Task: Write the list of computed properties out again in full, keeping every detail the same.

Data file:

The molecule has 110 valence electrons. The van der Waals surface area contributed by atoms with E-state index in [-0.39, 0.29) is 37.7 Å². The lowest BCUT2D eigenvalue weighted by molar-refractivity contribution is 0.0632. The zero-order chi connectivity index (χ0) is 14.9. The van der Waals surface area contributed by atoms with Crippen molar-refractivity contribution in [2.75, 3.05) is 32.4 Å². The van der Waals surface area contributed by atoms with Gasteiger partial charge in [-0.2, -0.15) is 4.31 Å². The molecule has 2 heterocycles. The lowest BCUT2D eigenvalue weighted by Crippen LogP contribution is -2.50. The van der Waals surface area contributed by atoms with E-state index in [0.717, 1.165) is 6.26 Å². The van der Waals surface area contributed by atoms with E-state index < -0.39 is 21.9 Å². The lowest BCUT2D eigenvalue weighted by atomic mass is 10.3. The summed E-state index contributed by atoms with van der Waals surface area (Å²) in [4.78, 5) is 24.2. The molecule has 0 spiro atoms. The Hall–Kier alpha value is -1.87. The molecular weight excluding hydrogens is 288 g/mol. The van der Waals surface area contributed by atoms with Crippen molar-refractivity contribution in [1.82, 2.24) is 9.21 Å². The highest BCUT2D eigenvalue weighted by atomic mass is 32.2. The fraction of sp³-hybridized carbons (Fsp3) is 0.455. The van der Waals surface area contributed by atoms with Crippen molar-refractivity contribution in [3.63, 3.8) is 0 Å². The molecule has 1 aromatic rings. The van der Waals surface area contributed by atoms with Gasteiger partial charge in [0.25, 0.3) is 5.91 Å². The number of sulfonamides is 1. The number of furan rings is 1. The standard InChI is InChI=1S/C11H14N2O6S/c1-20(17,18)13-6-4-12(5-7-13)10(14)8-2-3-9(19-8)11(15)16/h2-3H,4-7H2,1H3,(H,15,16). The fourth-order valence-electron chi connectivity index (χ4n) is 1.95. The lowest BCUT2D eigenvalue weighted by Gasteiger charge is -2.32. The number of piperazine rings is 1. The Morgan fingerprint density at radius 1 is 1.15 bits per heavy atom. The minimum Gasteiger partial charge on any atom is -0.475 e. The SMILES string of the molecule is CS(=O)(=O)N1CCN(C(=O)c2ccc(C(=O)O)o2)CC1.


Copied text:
The molecule has 110 valence electrons. The van der Waals surface area contributed by atoms with E-state index in [-0.39, 0.29) is 37.7 Å². The lowest BCUT2D eigenvalue weighted by molar-refractivity contribution is 0.0632. The zero-order chi connectivity index (χ0) is 14.9. The van der Waals surface area contributed by atoms with Crippen molar-refractivity contribution in [2.75, 3.05) is 32.4 Å². The van der Waals surface area contributed by atoms with Gasteiger partial charge in [-0.2, -0.15) is 4.31 Å². The molecule has 2 heterocycles. The lowest BCUT2D eigenvalue weighted by Crippen LogP contribution is -2.50. The van der Waals surface area contributed by atoms with E-state index in [0.717, 1.165) is 6.26 Å². The van der Waals surface area contributed by atoms with E-state index < -0.39 is 21.9 Å². The lowest BCUT2D eigenvalue weighted by atomic mass is 10.3. The summed E-state index contributed by atoms with van der Waals surface area (Å²) in [4.78, 5) is 24.2. The molecule has 0 spiro atoms. The Hall–Kier alpha value is -1.87. The molecular weight excluding hydrogens is 288 g/mol. The van der Waals surface area contributed by atoms with Crippen molar-refractivity contribution in [1.82, 2.24) is 9.21 Å². The highest BCUT2D eigenvalue weighted by atomic mass is 32.2. The fraction of sp³-hybridized carbons (Fsp3) is 0.455. The van der Waals surface area contributed by atoms with Crippen molar-refractivity contribution in [3.63, 3.8) is 0 Å². The molecule has 1 aromatic rings. The van der Waals surface area contributed by atoms with Gasteiger partial charge in [0.25, 0.3) is 5.91 Å². The number of sulfonamides is 1. The number of furan rings is 1. The standard InChI is InChI=1S/C11H14N2O6S/c1-20(17,18)13-6-4-12(5-7-13)10(14)8-2-3-9(19-8)11(15)16/h2-3H,4-7H2,1H3,(H,15,16). The fourth-order valence-electron chi connectivity index (χ4n) is 1.95. The lowest BCUT2D eigenvalue weighted by Gasteiger charge is -2.32. The number of piperazine rings is 1. The Morgan fingerprint density at radius 1 is 1.15 bits per heavy atom. The minimum Gasteiger partial charge on any atom is -0.475 e. The SMILES string of the molecule is CS(=O)(=O)N1CCN(C(=O)c2ccc(C(=O)O)o2)CC1.